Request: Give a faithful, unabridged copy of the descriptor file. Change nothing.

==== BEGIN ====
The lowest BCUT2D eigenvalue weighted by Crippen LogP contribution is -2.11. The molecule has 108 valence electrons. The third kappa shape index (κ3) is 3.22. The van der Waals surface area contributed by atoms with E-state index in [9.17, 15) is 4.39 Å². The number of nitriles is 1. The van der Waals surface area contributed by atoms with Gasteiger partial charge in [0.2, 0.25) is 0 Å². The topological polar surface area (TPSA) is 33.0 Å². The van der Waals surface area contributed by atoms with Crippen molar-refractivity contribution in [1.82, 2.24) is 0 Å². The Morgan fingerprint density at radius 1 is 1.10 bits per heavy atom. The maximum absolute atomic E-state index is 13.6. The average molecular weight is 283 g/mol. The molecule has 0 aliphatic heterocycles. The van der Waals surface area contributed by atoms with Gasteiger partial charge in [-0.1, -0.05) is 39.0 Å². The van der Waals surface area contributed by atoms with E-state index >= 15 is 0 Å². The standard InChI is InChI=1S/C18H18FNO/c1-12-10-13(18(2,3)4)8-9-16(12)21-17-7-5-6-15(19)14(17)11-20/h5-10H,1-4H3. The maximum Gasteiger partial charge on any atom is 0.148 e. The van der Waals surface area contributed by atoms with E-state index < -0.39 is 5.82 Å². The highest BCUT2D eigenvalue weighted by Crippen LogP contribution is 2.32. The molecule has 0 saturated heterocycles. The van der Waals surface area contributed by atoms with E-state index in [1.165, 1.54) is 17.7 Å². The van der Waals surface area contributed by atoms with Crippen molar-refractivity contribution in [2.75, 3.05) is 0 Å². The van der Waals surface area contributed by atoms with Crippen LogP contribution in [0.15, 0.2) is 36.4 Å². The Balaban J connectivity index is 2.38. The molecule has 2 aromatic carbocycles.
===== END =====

The lowest BCUT2D eigenvalue weighted by Crippen LogP contribution is -2.11. The molecule has 108 valence electrons. The third kappa shape index (κ3) is 3.22. The van der Waals surface area contributed by atoms with E-state index in [9.17, 15) is 4.39 Å². The number of nitriles is 1. The van der Waals surface area contributed by atoms with Gasteiger partial charge in [0.2, 0.25) is 0 Å². The topological polar surface area (TPSA) is 33.0 Å². The van der Waals surface area contributed by atoms with Crippen molar-refractivity contribution in [1.82, 2.24) is 0 Å². The Morgan fingerprint density at radius 1 is 1.10 bits per heavy atom. The maximum absolute atomic E-state index is 13.6. The average molecular weight is 283 g/mol. The molecule has 0 aliphatic heterocycles. The van der Waals surface area contributed by atoms with Gasteiger partial charge in [-0.1, -0.05) is 39.0 Å². The van der Waals surface area contributed by atoms with E-state index >= 15 is 0 Å². The standard InChI is InChI=1S/C18H18FNO/c1-12-10-13(18(2,3)4)8-9-16(12)21-17-7-5-6-15(19)14(17)11-20/h5-10H,1-4H3. The maximum Gasteiger partial charge on any atom is 0.148 e. The van der Waals surface area contributed by atoms with E-state index < -0.39 is 5.82 Å². The highest BCUT2D eigenvalue weighted by Crippen LogP contribution is 2.32. The molecule has 0 saturated heterocycles. The van der Waals surface area contributed by atoms with E-state index in [1.165, 1.54) is 17.7 Å². The van der Waals surface area contributed by atoms with Crippen molar-refractivity contribution in [2.75, 3.05) is 0 Å². The van der Waals surface area contributed by atoms with Crippen LogP contribution in [0.15, 0.2) is 36.4 Å². The Balaban J connectivity index is 2.38. The molecule has 2 aromatic carbocycles.